Church and Society: Missiological Challenges for the Seventh-Day Adventist Church

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Andrews University S.D.A. Theological Seminary, 2015 - Church and the world - 808 pages
The Church has a reservoir of wisdom and truth in the Bible, and a role to play in witnessing to that truth. The Bible is full of mandates and challenges that ask us, the disciples of Jesus Christ, to "Make our light shine, so that others may see our good works and give glory to our God in heaven" (Matt 5:16).The purpose of this book--written by 34 dedicated Christian scholars and community practitioners--is to help Christ's church to understand how this "world" and the people who live in it think, feel, and react to some of the issues they face in their daily lives, and how to bring peace, justice and compassion to the society that surrounds our homes, churches, and communities.Jesus says, "Blessed are the peacemakers, for they shall be called children of God (Matt 5:9)." Shalom, which we translate as peace means more than the absence of conflict. To live in shalom, as a peacemaker, means we actively live our lives in a way that brings healing, wholeness, harmony and well being to the lives of people we meet.This is not a prescriptive book that will provide answers to all the social and missiological woes in society (though there will be some guidelines for how to start various ministries). Instead, the authors have attempted to describe some of the problems that exist in our societies and churches and have encouraged the readers as individuals, as well as groups, to find their own answers to many of the issues raised.Some of the issues raised will not be comfortable to discuss in Church circles, but we all hope that they will be treated with the same respect and compassion that Jesus gives in response to each one of our needs.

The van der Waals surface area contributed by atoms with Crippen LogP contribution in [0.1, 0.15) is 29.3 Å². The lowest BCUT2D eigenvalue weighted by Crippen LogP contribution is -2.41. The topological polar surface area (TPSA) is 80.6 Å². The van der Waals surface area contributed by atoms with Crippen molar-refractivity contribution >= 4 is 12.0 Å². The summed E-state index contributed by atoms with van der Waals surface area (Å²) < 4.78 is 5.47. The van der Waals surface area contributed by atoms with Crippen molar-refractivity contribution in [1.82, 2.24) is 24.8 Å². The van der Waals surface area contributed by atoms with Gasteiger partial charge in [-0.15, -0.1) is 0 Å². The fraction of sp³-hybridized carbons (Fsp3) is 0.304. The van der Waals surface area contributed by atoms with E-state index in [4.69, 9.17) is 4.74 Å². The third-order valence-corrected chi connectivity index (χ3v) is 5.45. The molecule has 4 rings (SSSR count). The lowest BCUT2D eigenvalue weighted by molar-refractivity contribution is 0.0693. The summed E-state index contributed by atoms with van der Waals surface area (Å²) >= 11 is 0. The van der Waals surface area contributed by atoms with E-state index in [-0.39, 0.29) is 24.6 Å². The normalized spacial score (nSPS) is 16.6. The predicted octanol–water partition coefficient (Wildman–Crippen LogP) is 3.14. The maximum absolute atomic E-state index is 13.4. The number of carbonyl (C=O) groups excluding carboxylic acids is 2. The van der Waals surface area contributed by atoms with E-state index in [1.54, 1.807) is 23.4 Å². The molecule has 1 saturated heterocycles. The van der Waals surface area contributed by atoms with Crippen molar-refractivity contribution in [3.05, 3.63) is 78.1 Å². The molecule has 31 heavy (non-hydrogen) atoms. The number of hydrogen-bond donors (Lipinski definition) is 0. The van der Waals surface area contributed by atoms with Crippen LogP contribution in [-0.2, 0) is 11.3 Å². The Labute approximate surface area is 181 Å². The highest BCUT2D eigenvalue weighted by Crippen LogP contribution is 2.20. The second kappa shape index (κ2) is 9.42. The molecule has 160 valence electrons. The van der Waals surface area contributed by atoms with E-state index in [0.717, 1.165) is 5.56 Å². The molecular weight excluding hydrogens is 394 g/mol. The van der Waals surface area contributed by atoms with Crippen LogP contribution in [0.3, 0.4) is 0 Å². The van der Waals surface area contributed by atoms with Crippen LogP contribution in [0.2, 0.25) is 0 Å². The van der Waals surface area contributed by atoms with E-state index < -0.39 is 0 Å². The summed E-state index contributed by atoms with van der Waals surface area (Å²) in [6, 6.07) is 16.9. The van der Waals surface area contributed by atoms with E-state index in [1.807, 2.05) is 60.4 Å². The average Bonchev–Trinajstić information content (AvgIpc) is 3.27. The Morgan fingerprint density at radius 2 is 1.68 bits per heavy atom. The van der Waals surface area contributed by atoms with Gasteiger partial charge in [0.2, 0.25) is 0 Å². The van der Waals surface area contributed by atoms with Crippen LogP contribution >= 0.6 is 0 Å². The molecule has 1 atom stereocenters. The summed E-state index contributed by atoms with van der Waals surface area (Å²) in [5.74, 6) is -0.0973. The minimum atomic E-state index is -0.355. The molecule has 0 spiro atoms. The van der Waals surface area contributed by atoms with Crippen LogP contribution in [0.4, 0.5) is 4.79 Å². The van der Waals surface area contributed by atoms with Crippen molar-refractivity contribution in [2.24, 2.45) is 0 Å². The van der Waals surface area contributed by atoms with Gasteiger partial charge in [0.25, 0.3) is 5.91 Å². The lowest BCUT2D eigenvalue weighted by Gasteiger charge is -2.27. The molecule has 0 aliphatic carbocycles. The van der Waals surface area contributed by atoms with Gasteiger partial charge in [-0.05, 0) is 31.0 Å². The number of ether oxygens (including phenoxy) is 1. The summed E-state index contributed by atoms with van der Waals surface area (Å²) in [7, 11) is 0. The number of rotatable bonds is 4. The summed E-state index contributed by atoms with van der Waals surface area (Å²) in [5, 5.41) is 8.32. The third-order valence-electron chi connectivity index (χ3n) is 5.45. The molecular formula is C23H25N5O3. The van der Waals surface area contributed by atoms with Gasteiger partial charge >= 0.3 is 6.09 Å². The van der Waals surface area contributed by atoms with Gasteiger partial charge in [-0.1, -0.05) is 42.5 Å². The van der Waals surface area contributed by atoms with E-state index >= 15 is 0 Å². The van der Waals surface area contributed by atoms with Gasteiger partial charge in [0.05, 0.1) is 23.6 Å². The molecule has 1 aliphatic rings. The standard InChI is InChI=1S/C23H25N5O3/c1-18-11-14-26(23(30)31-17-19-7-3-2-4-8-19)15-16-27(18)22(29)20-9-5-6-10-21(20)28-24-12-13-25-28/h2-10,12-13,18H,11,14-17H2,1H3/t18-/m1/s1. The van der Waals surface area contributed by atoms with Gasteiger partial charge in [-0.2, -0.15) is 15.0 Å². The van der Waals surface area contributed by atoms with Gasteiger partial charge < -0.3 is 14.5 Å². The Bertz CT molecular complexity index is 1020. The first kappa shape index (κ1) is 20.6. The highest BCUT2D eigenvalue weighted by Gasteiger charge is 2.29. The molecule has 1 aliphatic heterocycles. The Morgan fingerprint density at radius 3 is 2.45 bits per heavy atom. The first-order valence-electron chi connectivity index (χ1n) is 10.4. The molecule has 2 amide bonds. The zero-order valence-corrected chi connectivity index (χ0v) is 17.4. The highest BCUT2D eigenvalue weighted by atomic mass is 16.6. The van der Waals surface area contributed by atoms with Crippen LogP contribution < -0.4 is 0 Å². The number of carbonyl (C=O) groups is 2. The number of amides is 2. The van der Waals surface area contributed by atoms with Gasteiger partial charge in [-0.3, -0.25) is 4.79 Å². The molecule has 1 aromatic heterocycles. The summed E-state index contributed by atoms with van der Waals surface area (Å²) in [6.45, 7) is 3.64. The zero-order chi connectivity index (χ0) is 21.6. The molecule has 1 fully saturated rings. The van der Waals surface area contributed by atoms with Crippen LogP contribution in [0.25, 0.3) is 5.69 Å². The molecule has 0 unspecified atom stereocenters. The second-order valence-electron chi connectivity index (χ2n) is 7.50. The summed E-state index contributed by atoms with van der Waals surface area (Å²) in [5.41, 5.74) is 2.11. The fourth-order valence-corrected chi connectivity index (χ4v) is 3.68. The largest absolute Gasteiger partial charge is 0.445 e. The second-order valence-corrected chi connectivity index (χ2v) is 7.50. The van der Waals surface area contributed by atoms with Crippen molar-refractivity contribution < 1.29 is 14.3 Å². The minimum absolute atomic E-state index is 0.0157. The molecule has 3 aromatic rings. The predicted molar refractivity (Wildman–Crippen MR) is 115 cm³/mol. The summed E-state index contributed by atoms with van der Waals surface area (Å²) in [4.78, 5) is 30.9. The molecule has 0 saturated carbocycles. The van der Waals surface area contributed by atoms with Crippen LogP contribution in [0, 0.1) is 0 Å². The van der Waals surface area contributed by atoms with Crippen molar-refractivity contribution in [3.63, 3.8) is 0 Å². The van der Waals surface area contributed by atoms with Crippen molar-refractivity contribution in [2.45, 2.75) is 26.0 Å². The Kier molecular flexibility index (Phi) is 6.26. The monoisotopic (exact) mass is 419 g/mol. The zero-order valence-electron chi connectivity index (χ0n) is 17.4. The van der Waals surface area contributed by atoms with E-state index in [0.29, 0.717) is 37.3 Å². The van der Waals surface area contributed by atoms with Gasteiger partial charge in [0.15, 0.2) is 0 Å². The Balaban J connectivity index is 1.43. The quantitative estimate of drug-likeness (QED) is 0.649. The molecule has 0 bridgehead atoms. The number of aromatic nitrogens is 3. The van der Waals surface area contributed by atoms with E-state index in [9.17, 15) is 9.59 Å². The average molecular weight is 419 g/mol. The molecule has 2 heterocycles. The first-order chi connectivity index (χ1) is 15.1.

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About the author (2015)

Rudi Maier has served in overseas work for the Seventh-day Adventist Church in Pakistan and Sri Lanka. During those years, he has been involved in grassroots work, which included community dialogue and development. He has taught in the Department of World Mission at Andrews University for more than 20 years. In his active retirement, he now lives in Chattanooga, Tennessee.

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